The Austrian example shows that the domestic debates started very late: at the time of implementation or even later when the effects of the implementation became obvious. The EU Data Retention Directive, however, also illustrates that the implementation of an apparently unconstitutional EU legislative act will cause damage when it is implemented and effective (even if it is in force only for some years). Sufficient consideration of these concerns in the European legislative processes might provide an interesting step forward towards a truly European constitutional network.
First and foremost, there is a lack of domestic public debate taking place before new EU legislation is adopted on a European level. The integration of the national parliaments in the EU legislative process with regard to the subsidiarity principle is already an interesting step in the right direction. The European Parliament seems to be the place where these concerns should be relevant. I think that nowadays it would be possible for the concerns of domestic constitutional courts with regard to domestic constitutional issues to be raised in advance of the debates in the European Parliament. I do not think that further formal procedures are necessary at this stage. On the contrary, an over-formalised political process would create too many obstacles to enacting legislation on a European level at all.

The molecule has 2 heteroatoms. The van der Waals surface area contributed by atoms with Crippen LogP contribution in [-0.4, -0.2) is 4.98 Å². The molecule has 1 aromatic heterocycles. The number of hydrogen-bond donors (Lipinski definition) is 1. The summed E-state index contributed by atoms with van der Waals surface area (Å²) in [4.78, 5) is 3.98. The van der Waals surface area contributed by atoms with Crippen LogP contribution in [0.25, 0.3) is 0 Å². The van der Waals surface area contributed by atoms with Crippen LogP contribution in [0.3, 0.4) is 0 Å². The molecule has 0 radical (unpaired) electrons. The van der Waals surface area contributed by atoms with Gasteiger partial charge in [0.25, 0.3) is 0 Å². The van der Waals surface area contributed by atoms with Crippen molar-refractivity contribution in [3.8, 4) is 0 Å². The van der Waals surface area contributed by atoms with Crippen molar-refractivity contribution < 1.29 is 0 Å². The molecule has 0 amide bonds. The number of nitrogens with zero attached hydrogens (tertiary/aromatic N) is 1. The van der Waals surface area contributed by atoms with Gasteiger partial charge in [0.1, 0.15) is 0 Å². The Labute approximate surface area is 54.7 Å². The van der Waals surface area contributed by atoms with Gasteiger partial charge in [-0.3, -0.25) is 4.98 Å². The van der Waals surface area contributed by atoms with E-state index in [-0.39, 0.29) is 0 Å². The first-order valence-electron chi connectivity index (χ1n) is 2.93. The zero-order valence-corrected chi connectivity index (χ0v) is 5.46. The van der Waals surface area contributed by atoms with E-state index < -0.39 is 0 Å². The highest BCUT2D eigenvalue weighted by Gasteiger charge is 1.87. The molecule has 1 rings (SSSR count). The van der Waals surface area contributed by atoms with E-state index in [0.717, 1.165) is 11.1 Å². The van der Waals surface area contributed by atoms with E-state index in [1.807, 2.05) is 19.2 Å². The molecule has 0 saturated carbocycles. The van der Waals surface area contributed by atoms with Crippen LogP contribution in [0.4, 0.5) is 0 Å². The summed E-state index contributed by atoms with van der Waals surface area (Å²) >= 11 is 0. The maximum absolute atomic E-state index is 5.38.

When it comes to the implementation of EU legislation in the Member States, it seems an interesting idea to give constitutional or supreme courts (at least a certain number of courts) the possibility to raise their concerns in an infringement procedure with regard to the validity (constitutionality) of an EU act of legislation. Such a procedure, however, could not refer to the domestic constitution, but would have to be based on concerns regarding the EU Treaties, especially the Charter.
2.13 Conclusion: Analysis on the Protection of Constitutional Rights in EU Law
2.13.1 The interrelation between the protection of constitutional rights and EU law can be characterised as complex and ambiguous. At least three different effects of EU law on domestic constitutional rights can be distinguished: first, the strengthening of constitutional rights through EU law, secondly the changing (and maybe challenging) of constitutional rights and thirdly, the weakening of constitutional rights. These three developments shall be exemplified from an Austrian perspective.
Strengthening human rights through EU law The strengthening of human rights through EU law in Austria can be related to many different legal sources, including EU secondary law, CJEU case law (especially regarding the general principles of the Union) and, finally, the Charter. After 20 years of EU membership, it is definitely possible to conclude that the EU has contributed significantly to the extension and increase of human rights in Austria.